Sadly, there's an interminable sixty-four pages of listing each and every theater that The Sound of Music appeared in during its roadshow appearances in the United States, Great Britain, Australia, and New Zealand, plus a couple of other countries, down to how long the movie theater itself stayed open! Surely this could have been summarized in less than ten pages by hitting the highlights (for instance, a list of the cities where it ran the longest—in some cities it played for 118 weeks at the same theatre! [yes, that's over two years, and this was before the invention of multiplexes]—and a few unusual facts about the theatergoers, such as a British woman who saw Sound of Music 960 times during its roadshow years). Thirty four pages are devoted to the original stars of the stage play—and then every single one of their replacements and each of the cast members of the revivals! A moderately interesting chapter is about the soundtrack albums, but it goes into el cheapo knockoffs as well. Another long chapter which is moderately interesting but really should have used some trimming is about Sound of Music references in everything from movies to television shows, including multiple instances on The Simpsons and Family Guy; if it was an elaborate parody or an extended scene, this would have been worth it, but some of these cites are one line and seem like mere padding—there's 69 pages of this!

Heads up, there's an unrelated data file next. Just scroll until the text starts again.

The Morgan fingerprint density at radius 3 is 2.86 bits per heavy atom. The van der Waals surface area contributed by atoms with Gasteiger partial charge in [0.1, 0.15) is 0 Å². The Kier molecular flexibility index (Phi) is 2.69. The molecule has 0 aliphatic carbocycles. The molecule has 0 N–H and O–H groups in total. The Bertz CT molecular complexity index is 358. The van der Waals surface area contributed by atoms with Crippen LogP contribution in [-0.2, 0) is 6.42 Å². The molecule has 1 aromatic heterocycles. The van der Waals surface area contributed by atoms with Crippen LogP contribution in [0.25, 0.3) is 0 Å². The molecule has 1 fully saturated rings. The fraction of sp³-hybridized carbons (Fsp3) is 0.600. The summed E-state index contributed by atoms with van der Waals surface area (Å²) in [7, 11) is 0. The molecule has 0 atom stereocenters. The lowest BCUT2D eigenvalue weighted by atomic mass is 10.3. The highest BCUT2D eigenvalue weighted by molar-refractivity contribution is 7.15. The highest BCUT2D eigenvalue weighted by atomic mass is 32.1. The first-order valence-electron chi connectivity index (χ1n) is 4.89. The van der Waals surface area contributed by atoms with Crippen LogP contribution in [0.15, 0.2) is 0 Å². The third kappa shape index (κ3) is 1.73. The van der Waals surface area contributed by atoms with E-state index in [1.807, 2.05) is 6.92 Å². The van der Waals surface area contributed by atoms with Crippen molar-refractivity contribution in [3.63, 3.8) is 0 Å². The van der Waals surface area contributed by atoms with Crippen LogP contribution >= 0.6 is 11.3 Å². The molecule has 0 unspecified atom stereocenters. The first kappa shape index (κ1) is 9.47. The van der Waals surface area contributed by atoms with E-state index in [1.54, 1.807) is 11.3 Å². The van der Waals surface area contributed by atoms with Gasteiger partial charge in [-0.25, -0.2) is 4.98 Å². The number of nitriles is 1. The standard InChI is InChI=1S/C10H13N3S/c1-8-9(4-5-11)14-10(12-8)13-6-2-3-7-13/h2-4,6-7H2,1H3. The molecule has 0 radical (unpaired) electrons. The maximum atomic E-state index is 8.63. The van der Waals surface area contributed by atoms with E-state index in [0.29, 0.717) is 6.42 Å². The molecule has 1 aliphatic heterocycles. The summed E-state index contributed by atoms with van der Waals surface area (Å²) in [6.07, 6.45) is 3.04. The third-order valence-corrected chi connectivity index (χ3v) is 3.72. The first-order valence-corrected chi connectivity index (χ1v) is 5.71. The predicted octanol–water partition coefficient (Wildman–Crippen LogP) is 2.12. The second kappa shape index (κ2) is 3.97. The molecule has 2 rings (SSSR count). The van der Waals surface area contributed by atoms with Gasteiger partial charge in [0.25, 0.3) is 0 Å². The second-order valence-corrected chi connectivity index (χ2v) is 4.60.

If you're a Sound of Music completest, by all means buy, but I'd look for the cheapest deal or wait until you can find a sale copy.
Spellcast, Barbara Ashford
Maggie Graham's been laid off from her job and is afraid to tell her overprotective mother. And her apartment is falling apart. With that in mind she decides a short vacation to Vermont is in order before she heads out job-hunting again, and finds herself in a picture-perfect country town in front of a barn that looks eerily familiar. The next thing she knows, she's in company with a varied complement of people, including an elderly widower and his granddaughter, a "biker chick," and a man whose wife walked out on him, joining a summer stock theatre company presenting three musicals, including her least favorite story in the world, Carousel. Immediately she's puzzled by the close camaraderie of the theatre management, especially the enigmatic writer and director Rowan Mackenzie.
Yes, you've guessed it, at its heart it's a romance story, one with paranormal underpinnings and a theatrical setting. However, I quite enjoyed the entire combination, especially the use of the theatre to have Maggie, as well as the other characters, look into themselves via the characters they play in the musicals in which they're appearing. The supporting cast of characters is also quite appealing, from the gentle elderly woman who runs the hotel to the seeming martinet of a casting director and his Chinese-American wife who acts as dance coach, and the setting makes you want to flee to Vermont to find the magic hiding among the trees.
YMMV, but as soon as I finished the last page, I clicked through Amazon to order the sequel.
The Secret Language of Color, Joann and Arielle Eckstutt